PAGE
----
Many growers have been farming fewer and bigger fields to take advantage of gains in efficiency. But fewer and bigger isn't always better when it comes to certain technologies, some producers are finding.
Consider those growing a variety of row crops in New Mexico, for example. Some operations that once had relatively large fields have reversed the trend to reduced field size as they've adopted the technology of drip irrigation.
“Before we began using drip systems, one farm had seven large fields and typically left about 30 percent of its acres out of production,” says Bill Cox, consulting agronomist and owner of CoxCo Ag Services in Las Cruces, N.M. “The grower simply couldn't get enough water on all of his fields with furrow irrigation.”
The farm that had 12 large fields before the operator began installing drip irrigation in the mid-1990s now has 40 smaller fields, says Cox. And the grower no longer leaves out 30 percent of his acreage each year.
Cox, a speaker at the National Alliance of Independent Crop Consultants annual meeting in Memphis, Tenn., said the move from furrow to drip irrigation has brought a number of changes to the farms he consults on.
“In 1993, when we saw the first drip systems in our area, the average green chile pepper yield was about 16 tons per acre,” he said. “With peppers selling for $295 a ton, revenues averaged about $4,400 per acre.
“In 2005, producers with drip irrigation were harvesting an average of 33 tons per acre. With the price still averaging $295 per ton, that meant revenues had climbed to $9,735 an acre. And most growers are farming every acre if they irrigate with drip.”
Cox, a former president of the NAICC, says farmers started slowly, but have been steadily expanding the number of their acres with drip irrigation.
“In 1993, three growers tried it on 80 acres each,” he said. “The cost of installing a system was about $1,000 per acre. Now it's twice that. By 1996, the technology was proven, and the rush was on.”
Drip irrigation offers farmers in the desert Southwest a number of advantages, he says.
Growers have been able to reduce the amount of nitrogen they apply by putting it out through the drip system. Where they were putting out 90 gallons of N solution in three sidedress applications, they're now applying about 40 gallons through the drip.
“Drip irrigation allows us to keep the moisture levels in the field at optimum all the time,” he said. “Growers weren't always able to get around to all their fields often enough with furrow, which is one of the reasons they left some acres out each year. We've also been able to cut our nitrogen usage in half.”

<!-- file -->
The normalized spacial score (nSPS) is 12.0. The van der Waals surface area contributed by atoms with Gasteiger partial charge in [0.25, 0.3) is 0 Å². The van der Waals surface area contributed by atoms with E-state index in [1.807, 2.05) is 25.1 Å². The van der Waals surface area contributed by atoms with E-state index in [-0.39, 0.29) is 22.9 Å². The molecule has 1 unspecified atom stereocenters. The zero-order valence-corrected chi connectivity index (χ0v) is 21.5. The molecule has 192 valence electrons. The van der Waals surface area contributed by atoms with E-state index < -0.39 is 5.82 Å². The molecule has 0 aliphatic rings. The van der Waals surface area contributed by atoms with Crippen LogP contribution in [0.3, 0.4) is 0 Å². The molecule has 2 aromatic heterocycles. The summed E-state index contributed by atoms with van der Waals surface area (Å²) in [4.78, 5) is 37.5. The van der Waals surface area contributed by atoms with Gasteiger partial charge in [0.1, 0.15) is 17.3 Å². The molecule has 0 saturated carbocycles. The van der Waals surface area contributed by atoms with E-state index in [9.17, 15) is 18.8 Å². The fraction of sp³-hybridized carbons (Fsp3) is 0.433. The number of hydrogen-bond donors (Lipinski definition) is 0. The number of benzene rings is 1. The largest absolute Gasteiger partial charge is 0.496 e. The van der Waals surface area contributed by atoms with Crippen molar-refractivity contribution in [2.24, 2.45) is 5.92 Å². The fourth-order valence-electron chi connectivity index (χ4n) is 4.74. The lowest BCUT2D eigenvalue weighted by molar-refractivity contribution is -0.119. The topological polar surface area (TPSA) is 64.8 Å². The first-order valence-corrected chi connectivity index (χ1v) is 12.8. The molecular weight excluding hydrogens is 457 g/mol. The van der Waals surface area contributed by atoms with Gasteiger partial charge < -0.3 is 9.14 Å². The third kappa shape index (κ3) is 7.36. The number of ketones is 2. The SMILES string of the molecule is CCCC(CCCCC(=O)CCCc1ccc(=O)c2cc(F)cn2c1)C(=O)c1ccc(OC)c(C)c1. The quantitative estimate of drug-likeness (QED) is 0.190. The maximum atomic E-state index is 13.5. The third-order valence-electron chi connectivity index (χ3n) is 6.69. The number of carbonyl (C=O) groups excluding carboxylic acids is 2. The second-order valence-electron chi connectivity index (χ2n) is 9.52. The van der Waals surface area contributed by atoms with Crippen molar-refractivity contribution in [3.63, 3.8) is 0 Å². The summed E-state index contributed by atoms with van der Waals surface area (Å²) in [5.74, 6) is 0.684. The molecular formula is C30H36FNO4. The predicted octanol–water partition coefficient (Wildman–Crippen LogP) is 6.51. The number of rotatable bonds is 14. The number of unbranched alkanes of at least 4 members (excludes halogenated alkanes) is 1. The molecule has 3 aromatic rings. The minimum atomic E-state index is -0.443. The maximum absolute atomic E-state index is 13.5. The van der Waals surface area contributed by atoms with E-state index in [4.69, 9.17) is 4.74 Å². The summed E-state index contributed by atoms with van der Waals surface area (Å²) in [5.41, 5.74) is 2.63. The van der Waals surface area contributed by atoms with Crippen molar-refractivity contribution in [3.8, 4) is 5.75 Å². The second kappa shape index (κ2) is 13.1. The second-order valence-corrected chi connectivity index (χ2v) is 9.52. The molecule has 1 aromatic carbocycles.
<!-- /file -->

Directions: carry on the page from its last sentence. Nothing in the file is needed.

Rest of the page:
Producers also find they can get equipment in the field when they need it rather than waiting for the soils to dry. “The ground is almost always dry enough to get a sprayer or other large equipment in the field even though you're providing moisture to the plant roots.”
Cox says drip irrigation does seem to require a steep learning curve. “You can forget what you think you know about plant fertility,” he said. “Drip irrigation requires you to change your thinking.”
The early adopters put their drip tubes 12 inches in the ground, he says, but, more recently, farmers have found a 4-inch depth to be better adapted to a wider number of crops. “Lettuce and some of the vegetable crops require shallow or almost surface irrigation. Putting the tape at 4 inches gives us more versatility.”
Although growers may be tempted to save money on drip tape, Cox advises against it. “Cheap tape is cheap tape,” he says. “Some of the higher quality tape that was installed in the first system is still in the soil. The cheap had to be pulled up and replaced after one or two years.”
Farmers also should be careful where they use drip systems because of problems with pests. “Gophers love it,” he says.
Don't expect to save on water use by installing drip irrigation tubing, he says. “Your crops do not use less water with drip irrigation. That need is still there. The water you have goes farther with drip systems.”